The System.Timers.Timer class has the same resolution as the system clock. This means that the Elapsed event will fire at an interval defined by the resolution of the system clock if the Interval property is less than the resolution of the system clock. For more information, see the Interval property.
When AutoReset is set to false, a object raises the Elapsed event only once, after the first Interval has elapsed. To keep raising the Elapsed event regularly at the interval defined by the Interval, set AutoReset to true, which is the default value.
The Elapsed event. This behavior is subject to change in future releases of the .NET Framework. Note, however, that this is not true of event handlers that execute asynchronously and include the await operator (in C#) or the Await operator (in Visual Basic). Exceptions thrown in these event handlers are propagated back to the calling thread, as the following example illustrates. For more information on exceptions thrown in asynchronous methods, see Exception Handling (Task Parallel Library).component catches and suppresses all exceptions thrown by event handlers for the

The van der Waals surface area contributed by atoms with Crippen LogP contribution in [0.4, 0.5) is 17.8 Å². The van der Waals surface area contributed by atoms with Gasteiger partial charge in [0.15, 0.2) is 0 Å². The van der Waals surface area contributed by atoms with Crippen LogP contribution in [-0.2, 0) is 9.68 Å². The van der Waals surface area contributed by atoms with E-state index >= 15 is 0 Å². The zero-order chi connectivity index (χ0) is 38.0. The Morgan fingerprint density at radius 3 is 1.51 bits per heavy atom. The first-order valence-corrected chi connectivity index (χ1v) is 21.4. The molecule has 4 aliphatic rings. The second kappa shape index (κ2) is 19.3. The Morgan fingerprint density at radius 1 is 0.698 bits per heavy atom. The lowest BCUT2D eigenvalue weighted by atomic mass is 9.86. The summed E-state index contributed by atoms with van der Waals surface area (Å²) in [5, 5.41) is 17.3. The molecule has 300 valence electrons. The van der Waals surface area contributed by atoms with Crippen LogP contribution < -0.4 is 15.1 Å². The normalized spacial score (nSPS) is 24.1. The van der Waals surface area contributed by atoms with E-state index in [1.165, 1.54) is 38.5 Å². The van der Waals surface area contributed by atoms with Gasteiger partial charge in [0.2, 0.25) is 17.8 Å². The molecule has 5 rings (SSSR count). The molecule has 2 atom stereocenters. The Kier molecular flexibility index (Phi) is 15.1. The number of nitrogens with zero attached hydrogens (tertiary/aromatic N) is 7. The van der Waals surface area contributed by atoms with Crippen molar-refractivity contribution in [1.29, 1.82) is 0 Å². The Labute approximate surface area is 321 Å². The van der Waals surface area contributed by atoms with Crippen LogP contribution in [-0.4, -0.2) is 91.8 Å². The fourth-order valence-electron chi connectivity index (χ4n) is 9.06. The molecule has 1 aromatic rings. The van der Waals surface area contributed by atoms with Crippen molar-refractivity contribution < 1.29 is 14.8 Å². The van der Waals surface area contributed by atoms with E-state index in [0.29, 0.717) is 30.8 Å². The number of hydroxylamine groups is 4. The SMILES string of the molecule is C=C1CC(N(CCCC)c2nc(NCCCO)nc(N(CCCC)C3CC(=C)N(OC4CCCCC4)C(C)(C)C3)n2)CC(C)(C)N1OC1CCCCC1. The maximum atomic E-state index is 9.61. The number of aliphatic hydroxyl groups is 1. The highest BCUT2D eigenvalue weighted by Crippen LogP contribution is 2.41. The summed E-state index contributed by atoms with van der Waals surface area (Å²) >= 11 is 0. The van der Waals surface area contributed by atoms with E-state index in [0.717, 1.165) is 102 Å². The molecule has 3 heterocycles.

If the SynchronizingObject property is null, the Elapsed event is raised on a ThreadPool thread. If processing of the Elapsed event lasts longer than Interval, the event might be raised again on another ThreadPool thread. In this situation, the event handler should be reentrant.